If your business has finally decided to migrate from an on-premises location to a cloud computing platform, you will know that the transition can be a daunting one. There are a number of things that you will have to consider like the cloud provider, cloud deployment type, cloud capacity etc. In a previous article, we discussed how to choose the right cloud service for your business. In this article, we’ll discuss some details of Microsoft Azure, Azure VM, how to choose Azure VM size etc.
Microsoft Azure is a very popular cloud computing platform that allows users to access and manage the resources and services provided by Microsoft. Around 80% of Fortune 500 companies use Azure. It has a very wide range of VM sizes and types. Although this may seem like a good thing, it can lead to some confusion about which VM size is the best one for your requirements.
Why do you need to choose the right VM size?
Microsoft Azure provides various types of Virtual Machines (VM) and have classified them based on the memory, storage and compute types. Usually, the VM size is dependent on the type of virtual machine that is being used.
A lot of companies make an intuitive decision on the VM size that they would like to use. However, this can prove to be a fatal mistake. Choosing the right VM size is crucial for the proper functioning of the application. It also helps reduce any additional costs that may be incurred. This is why businesses need to take several factors into consideration before selecting a particular size. A few important factors would include the number of CPUs, RAM capacity, the disk size and speed etc.
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Different Types of Azure VMs
In order to choose the right VM size, it is important to gain an understanding of the various types of virtual machines that are available for use in Azure. Generally, the types vary according to whether the users need to run Windows or Linux and workloads. There are six different types of Azure VM, each designed to run different workloads.
- General purpose: This VM type is designed for a balanced ratio of CPU to memory. These are good options for workloads that need to support low to medium web servers. The basic tier within this family is best for development and test scenarios that don’t require advanced functionality, like load balancing and auto scaling.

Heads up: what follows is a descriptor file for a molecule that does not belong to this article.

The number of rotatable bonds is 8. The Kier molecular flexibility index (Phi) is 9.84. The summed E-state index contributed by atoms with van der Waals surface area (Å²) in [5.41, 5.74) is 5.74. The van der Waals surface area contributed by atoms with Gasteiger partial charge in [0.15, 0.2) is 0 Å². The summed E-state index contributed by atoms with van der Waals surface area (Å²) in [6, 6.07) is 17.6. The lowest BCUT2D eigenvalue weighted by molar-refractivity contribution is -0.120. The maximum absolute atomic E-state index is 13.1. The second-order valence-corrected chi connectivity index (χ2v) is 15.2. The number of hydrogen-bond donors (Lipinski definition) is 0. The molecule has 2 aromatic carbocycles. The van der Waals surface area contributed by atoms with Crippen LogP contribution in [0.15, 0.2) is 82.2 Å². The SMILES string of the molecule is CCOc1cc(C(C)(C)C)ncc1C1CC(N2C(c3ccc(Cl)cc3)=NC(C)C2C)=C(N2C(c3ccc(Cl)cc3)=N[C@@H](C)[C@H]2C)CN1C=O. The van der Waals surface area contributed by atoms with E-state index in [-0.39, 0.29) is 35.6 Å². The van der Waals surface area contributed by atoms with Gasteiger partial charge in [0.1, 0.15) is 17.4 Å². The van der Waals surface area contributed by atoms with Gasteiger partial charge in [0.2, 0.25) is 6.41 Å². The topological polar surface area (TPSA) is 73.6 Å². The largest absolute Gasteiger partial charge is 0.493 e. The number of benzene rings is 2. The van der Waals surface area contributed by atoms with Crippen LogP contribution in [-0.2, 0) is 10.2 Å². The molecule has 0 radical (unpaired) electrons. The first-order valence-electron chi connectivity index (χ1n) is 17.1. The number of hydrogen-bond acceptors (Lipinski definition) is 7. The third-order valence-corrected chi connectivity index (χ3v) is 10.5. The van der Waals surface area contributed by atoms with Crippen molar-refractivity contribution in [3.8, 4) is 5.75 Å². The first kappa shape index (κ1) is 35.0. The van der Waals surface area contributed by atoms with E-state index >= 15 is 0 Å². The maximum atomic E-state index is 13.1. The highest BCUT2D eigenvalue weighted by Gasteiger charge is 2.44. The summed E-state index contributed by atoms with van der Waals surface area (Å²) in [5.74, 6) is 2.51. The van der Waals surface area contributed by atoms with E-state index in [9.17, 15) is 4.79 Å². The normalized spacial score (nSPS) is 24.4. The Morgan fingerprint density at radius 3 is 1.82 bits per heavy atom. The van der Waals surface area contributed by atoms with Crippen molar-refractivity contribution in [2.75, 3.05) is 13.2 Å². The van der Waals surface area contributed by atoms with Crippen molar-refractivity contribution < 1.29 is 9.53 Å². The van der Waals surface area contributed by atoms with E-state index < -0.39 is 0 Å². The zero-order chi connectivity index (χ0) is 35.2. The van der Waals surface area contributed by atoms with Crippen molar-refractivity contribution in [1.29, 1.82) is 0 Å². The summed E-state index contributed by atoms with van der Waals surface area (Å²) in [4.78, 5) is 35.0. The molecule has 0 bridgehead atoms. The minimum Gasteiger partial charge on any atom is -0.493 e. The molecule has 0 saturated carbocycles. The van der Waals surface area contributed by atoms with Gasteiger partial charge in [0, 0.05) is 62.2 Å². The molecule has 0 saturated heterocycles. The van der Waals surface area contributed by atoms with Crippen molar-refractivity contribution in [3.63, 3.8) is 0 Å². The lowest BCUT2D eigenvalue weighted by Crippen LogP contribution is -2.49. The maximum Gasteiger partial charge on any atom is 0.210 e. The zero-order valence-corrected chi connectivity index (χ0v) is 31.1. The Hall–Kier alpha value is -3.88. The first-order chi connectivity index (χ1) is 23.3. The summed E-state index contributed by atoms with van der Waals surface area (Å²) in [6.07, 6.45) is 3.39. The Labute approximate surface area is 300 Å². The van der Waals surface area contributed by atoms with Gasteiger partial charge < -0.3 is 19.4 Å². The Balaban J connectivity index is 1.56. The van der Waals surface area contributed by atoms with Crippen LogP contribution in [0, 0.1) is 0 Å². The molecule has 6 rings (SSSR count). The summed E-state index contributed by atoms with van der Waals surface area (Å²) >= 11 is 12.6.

- Compute optimized: This type has a high CPU-to-memory ratio and is optimized for CPU-intensive workloads. It is good for medium traffic web servers, network appliances, batch processes, and application servers. The Azure VM sizes within this group include the Fs and F series.
- Memory optimized: This VM type provides a high memory-to-CPU ratio and works well with production workloads, such as database servers and in-memory caches, which require a lot of memory. Memory-optimized Azure VM sizes include the Esv3, Ev3, M, GS, G, DSv2, DS, Dv2, and D series VMs. The M-Series VM size offers up to 128 vCPUs and 2 TB of total memory.
- Storage optimized: For workloads that require heavy read/write operations and low latency performance, such as big data, the Ls series is a good fit. There are four Azure VM sizes in the Ls series, ranging from hundreds to thousands of gibibytes (GiB) of local solid-state drive (SSD)-backed storage, offering fast read/write performance.
- GPU: The NV and NC VM sizes in this group are for heavy graphic-rendering workloads and video editing. These Azure VM sizes are powered by Nvidia GPUs.
- High performance compute: These compute-intensive VMs include the H and A8-11 series. The underlying hardware that powers these VMs are optimized for compute- and network-intensive workloads, including high-performance computing cluster applications.
There are several variations within a particular VM type, which can make it difficult to choose the right size. Once you choose the type of VM you need for that workload, then you can focus on evaluating the specific series type and VM size.
How to choose the right VM series in Azure?
Once, you have chosen a VM type, it is time to narrow it down to the series that you want. There are a large number of series available on Microsoft Azure. The most common ones are-